I have greatly enjoyed reading “Kingdom Overthrown” by Gerard Fitzgibbon, published by New Island in 2015. Gerard Fitzgibbon, a history graduate, worked as a reporter with the Limerick Leader. He writes history in a lively way, with colourful portraits of the main characters, and of the places in which they fought and died.
The war in Ireland between Jacobites and Williamites was just a small part of a wider European war between the allies of King Louis XIV of France, who included the Irish Jabobites, and a large multi denominational coalition of European powers who wanted to curb French power.
France wanted to expand its territory along the Rhine so as to make its territory more defensible. Louis XIV launched the war by crossing the Rhine to besiege Philippsburg to this end in September 1688.
This upset the Holy Roman Emperor and led to the formation of anti French alliance (the League of Augsburg) which included the Emperor himself as well William of Orange but also the Pope, and the Kings of Spain, Sweden and Savoy.
In addition to Ireland, the war was waged at sea, in modern day Belgium, in the Rhineland, Catalonia, and there were engagements between the French and the English as far away as New York, New England and the Caribbean. As well as the Irish campaign on behalf of King James, there was a Jacobite rising in Scotland, aided by some troops from Ireland.
As long as the Catholic King, James II was on the throne in England, the British Isles might have remained neutral in the conflict between Louis XIV and his enemies. But when James was deposed by William of Orange, Louis regarded this as an act of war against himself.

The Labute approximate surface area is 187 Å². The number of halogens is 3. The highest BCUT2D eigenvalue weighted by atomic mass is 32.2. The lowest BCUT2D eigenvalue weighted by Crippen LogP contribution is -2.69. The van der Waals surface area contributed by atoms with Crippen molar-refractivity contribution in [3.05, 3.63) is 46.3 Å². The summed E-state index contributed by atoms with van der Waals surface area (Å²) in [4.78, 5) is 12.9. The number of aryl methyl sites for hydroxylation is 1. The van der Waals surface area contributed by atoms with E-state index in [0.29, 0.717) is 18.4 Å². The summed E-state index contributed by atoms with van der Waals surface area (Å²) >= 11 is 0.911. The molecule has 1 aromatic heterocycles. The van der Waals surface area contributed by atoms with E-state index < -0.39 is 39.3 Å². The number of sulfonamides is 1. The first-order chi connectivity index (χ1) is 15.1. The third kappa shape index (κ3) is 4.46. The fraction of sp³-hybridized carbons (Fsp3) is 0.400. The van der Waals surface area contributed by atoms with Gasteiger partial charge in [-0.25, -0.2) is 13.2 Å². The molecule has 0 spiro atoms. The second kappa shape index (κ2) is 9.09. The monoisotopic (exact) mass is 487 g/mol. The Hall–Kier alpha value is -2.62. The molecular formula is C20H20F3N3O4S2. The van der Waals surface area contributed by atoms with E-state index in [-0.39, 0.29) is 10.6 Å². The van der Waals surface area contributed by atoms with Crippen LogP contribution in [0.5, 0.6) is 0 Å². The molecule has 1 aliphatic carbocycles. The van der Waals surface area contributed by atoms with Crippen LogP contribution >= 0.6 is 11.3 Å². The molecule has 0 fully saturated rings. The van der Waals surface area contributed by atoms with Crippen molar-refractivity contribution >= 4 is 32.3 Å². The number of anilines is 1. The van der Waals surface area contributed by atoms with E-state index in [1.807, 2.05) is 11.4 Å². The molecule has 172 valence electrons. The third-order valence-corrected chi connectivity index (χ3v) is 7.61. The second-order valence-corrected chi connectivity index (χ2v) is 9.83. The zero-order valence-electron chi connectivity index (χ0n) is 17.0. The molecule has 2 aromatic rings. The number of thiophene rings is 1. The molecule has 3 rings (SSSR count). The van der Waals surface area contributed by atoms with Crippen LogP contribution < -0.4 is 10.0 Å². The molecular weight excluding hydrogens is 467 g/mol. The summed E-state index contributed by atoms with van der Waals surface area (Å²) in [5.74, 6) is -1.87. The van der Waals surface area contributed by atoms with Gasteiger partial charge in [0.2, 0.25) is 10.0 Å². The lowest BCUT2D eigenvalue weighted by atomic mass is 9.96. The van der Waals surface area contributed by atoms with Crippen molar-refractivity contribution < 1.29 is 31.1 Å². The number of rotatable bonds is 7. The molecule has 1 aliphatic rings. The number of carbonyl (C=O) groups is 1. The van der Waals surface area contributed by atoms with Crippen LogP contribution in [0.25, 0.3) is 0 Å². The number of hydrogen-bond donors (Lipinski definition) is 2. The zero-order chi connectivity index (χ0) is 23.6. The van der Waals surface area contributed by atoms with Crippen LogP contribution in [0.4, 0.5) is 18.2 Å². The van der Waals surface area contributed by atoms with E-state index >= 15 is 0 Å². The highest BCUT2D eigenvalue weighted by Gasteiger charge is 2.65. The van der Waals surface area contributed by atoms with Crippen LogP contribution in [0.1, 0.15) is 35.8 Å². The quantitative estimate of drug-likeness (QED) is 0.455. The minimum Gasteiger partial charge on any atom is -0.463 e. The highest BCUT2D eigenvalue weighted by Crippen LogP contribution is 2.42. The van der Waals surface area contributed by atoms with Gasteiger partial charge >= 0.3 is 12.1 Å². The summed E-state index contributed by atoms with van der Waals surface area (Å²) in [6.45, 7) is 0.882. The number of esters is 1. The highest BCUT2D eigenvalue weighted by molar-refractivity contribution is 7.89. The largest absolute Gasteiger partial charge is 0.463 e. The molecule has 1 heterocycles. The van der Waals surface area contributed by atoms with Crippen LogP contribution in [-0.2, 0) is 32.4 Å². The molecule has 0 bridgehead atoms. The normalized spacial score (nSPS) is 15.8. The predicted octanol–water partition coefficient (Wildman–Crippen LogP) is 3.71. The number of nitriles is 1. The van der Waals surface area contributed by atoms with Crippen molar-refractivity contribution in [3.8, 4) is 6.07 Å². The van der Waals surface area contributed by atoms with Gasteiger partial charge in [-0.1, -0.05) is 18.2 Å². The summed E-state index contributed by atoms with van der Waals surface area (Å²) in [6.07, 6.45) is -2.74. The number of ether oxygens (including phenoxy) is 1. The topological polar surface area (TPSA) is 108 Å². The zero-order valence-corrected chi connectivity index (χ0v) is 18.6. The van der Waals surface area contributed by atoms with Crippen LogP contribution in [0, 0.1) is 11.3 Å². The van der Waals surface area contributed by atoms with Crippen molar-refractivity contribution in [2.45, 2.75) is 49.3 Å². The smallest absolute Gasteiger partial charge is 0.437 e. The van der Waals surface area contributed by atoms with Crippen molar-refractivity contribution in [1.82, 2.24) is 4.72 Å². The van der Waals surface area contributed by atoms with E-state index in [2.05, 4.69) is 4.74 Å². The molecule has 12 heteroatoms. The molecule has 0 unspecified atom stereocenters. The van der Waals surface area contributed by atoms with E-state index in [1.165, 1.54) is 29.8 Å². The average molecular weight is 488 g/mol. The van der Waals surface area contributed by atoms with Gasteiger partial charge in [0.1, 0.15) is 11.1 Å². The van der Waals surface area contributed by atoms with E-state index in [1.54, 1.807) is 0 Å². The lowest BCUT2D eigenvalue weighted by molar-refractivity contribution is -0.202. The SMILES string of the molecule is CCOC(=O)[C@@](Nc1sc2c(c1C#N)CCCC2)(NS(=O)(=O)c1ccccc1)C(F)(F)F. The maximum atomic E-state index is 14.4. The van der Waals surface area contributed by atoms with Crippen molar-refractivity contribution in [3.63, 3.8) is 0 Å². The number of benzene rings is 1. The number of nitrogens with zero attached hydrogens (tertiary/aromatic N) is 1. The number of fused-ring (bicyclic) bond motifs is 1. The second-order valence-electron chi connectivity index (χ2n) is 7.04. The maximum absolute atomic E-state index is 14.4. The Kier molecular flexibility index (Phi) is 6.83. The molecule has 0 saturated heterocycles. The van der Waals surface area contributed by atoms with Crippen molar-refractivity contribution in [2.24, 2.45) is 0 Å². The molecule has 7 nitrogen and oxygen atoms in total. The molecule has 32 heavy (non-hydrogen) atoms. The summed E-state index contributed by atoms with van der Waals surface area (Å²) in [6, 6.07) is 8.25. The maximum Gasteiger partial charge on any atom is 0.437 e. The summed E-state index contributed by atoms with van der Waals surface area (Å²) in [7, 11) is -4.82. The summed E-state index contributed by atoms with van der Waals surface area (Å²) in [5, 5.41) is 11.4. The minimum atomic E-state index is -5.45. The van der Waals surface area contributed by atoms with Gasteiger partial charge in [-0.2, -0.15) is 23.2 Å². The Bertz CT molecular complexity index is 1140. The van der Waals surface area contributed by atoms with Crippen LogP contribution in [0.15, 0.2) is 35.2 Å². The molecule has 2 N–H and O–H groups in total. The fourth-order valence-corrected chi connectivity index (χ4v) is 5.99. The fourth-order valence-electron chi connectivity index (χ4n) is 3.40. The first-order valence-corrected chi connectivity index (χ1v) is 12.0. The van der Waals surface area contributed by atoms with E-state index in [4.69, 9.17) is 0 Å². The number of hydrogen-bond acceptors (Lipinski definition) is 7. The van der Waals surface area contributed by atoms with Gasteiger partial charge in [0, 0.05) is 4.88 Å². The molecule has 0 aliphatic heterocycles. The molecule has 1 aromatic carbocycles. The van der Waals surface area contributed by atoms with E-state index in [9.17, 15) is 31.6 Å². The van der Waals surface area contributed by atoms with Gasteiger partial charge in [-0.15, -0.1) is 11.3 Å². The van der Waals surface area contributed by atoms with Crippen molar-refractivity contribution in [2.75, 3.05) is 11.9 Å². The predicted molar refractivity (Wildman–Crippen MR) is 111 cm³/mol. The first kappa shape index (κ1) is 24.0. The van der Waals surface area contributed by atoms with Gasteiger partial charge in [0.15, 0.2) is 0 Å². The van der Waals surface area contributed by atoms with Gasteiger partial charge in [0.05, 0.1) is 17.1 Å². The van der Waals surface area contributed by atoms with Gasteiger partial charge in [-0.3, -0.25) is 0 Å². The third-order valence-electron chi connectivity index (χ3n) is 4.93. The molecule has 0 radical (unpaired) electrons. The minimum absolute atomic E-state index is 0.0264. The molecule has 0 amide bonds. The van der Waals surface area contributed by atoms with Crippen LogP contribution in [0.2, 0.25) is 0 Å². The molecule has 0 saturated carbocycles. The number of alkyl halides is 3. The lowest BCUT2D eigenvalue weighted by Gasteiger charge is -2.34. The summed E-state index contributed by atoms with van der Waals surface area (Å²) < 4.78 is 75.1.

Without the financial and military support of France, James II, and his viceroy in Ireland the Duke of Tyrconnell, would not have been able to sustain their campaign in Ireland from 1688 to 1691.
Religious affiliation was a determining factor in the war in Ireland, with relatively few Protestants supporting James, and even fewer Catholics supporting William. But across Europe, many of the powers who opposed France were Catholic.
This suggests that territorial ambition was an even stronger force that religious affiliation.
In Ireland too, the war was about who would own the land….the families who had had it in the past, and remained loyal to the old Dynasty, or the newly arrived settlers, who had arrived with the Ulster Plantation and the Cromwellian confiscations, and put their money on the usurper, William of Orange.
The events of 1688-1691 have shaped the way Ireland is today.
The fault lines on 1690 are there still in Ireland, and will be accentuated by Brexit.
In contrast, the fault line between France and its eastern neighbours, which so preoccupied Louis XIV, has been dissolved in the European Union.